I'm getting to the point where some historical novels no longer hold the same charm they once did for me. There's a limit, I suppose, to the number of times one can read the same story from different viewpoints. Elizabeth still remains a fascinating figure, but I'm tired of exploring her and her times from 46-million different angles. And how come there's always someone with psychic abilities in the story?

Did find the tidbits about costumes and gowns and materials of interest.
Aug 09, 2010 gia rated it liked it  ·  review of another edition
Sort of a popcorn read, The Queen's Handmaiden isn't a frivolous bodice-ripper in historical fiction guise, nor is it particularly deep in either character or complexity. Fun, but a bit predictable. The depiction of Queen Elizabeth, prior to her queenhood, is flat enough that it might annoy anyone particularly invested in her as a historical figure, but if you just want to kill some time, here you go.
Jan 24, 2013 Scoyphenson rated it did not like it  ·  review of another edition
Shelves: did-not-finish
I felt like I was reading a pencil sketch of a story. After experiencing the work of authors like Hilary Mantel, Diana Gabaldon, and Karleen Koen, who work their stories in under your skin, vague proclamations like "I lived an unusual but not unhappy childhood" fail to resonate. 2% in and I am done with this book. On to more appealing fare.
Jan 26, 2008 Erin rated it liked it  ·  review of another edition
A solid narrative of the years leading up to Elizabeth I's coronation, but very much in the vein of The Other Boleyn Girl and the rash of Tudor novels that have been published lately. The narrator is, unfortunately, a bit bland, but the relationship between Eloise and her husband made the book more likeable.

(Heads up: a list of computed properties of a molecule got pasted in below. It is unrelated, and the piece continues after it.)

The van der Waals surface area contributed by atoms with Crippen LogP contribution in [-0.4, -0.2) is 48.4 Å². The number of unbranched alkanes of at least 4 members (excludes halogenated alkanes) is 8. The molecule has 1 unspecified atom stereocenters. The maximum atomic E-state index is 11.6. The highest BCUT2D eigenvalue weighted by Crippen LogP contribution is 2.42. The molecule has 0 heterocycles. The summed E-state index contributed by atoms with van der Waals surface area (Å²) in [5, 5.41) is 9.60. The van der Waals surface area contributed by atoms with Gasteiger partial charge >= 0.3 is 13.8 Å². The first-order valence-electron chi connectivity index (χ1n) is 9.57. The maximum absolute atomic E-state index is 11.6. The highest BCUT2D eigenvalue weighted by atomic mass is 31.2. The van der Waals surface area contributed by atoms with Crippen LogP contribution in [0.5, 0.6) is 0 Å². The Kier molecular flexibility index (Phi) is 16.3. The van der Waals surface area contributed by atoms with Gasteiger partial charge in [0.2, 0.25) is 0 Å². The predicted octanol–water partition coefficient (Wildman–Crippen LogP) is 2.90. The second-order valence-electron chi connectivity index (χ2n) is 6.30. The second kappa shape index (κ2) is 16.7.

Mar 11, 2012 Tammy rated it it was ok  ·  review of another edition
It was a decent read, it was not as good as Phillppa Gregory’s novels…but it was still good. I liked the basic story and it was decently written. I don’t think I would go out of my wayto read this author again, but if I happened to see another of her books, I would probably read it…does that make sense?
Apr 16, 2008 Jeneale rated it really liked it  ·  review of another edition
This book told the story of the fictional (I assume) seamstress for Queen Elizabeth I. It was light and quick, and it wasn't challenging as far as vocabulary, but it was very fun. Ashley did a good job of making the characters believable, but it helped that I had read The Other Boleyn Girl so I had a little background on Elizabeth and the other Tudors. I would recommend it.
Feb 12, 2016 HeatherInAZ rated it it was amazing  ·  review of another edition
the seamstress in me loved this book. I loved the detail about the clothes and fabrics. The story behind all the clothing was equally fascinating. I don’t know a whole lot about the British Monarchy so I don’t know how accurate the story was, but it was interesting with a twist at the end.